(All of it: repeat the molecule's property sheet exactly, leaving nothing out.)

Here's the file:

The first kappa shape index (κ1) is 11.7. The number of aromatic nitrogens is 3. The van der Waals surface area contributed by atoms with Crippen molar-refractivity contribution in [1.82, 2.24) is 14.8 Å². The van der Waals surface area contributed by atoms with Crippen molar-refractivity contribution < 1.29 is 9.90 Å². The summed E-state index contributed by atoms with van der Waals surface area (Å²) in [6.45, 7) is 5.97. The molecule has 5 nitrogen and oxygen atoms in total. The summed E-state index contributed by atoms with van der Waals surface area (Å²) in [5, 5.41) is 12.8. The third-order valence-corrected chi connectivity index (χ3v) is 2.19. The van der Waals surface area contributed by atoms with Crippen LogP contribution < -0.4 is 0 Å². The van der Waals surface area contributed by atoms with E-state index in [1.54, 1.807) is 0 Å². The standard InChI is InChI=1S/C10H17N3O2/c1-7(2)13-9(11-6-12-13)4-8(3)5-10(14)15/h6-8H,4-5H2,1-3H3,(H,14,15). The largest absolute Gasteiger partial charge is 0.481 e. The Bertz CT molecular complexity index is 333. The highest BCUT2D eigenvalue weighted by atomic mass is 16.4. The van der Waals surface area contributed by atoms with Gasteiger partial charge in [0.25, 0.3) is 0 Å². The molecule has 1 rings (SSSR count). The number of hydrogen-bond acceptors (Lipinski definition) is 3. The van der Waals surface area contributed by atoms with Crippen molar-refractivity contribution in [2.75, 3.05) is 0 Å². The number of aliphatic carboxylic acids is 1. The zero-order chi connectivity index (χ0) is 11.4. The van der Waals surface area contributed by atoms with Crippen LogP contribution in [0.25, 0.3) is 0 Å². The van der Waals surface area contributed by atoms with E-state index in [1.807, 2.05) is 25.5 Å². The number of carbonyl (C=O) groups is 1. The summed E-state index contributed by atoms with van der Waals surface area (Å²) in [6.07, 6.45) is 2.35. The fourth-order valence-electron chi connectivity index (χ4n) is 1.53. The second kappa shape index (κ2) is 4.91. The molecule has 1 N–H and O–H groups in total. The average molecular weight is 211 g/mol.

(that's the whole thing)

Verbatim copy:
The first kappa shape index (κ1) is 11.7. The number of aromatic nitrogens is 3. The van der Waals surface area contributed by atoms with Crippen molar-refractivity contribution in [1.82, 2.24) is 14.8 Å². The van der Waals surface area contributed by atoms with Crippen molar-refractivity contribution < 1.29 is 9.90 Å². The summed E-state index contributed by atoms with van der Waals surface area (Å²) in [6.45, 7) is 5.97. The molecule has 5 nitrogen and oxygen atoms in total. The summed E-state index contributed by atoms with van der Waals surface area (Å²) in [5, 5.41) is 12.8. The third-order valence-corrected chi connectivity index (χ3v) is 2.19. The van der Waals surface area contributed by atoms with Crippen LogP contribution < -0.4 is 0 Å². The van der Waals surface area contributed by atoms with E-state index in [1.54, 1.807) is 0 Å². The standard InChI is InChI=1S/C10H17N3O2/c1-7(2)13-9(11-6-12-13)4-8(3)5-10(14)15/h6-8H,4-5H2,1-3H3,(H,14,15). The largest absolute Gasteiger partial charge is 0.481 e. The Bertz CT molecular complexity index is 333. The highest BCUT2D eigenvalue weighted by atomic mass is 16.4. The van der Waals surface area contributed by atoms with Gasteiger partial charge in [0.25, 0.3) is 0 Å². The molecule has 1 rings (SSSR count). The number of hydrogen-bond acceptors (Lipinski definition) is 3. The van der Waals surface area contributed by atoms with Crippen molar-refractivity contribution in [2.75, 3.05) is 0 Å². The number of aliphatic carboxylic acids is 1. The zero-order chi connectivity index (χ0) is 11.4. The van der Waals surface area contributed by atoms with Crippen LogP contribution in [0.25, 0.3) is 0 Å². The van der Waals surface area contributed by atoms with E-state index in [1.807, 2.05) is 25.5 Å². The number of carbonyl (C=O) groups is 1. The summed E-state index contributed by atoms with van der Waals surface area (Å²) in [6.07, 6.45) is 2.35. The fourth-order valence-electron chi connectivity index (χ4n) is 1.53. The second kappa shape index (κ2) is 4.91. The molecule has 1 N–H and O–H groups in total. The average molecular weight is 211 g/mol.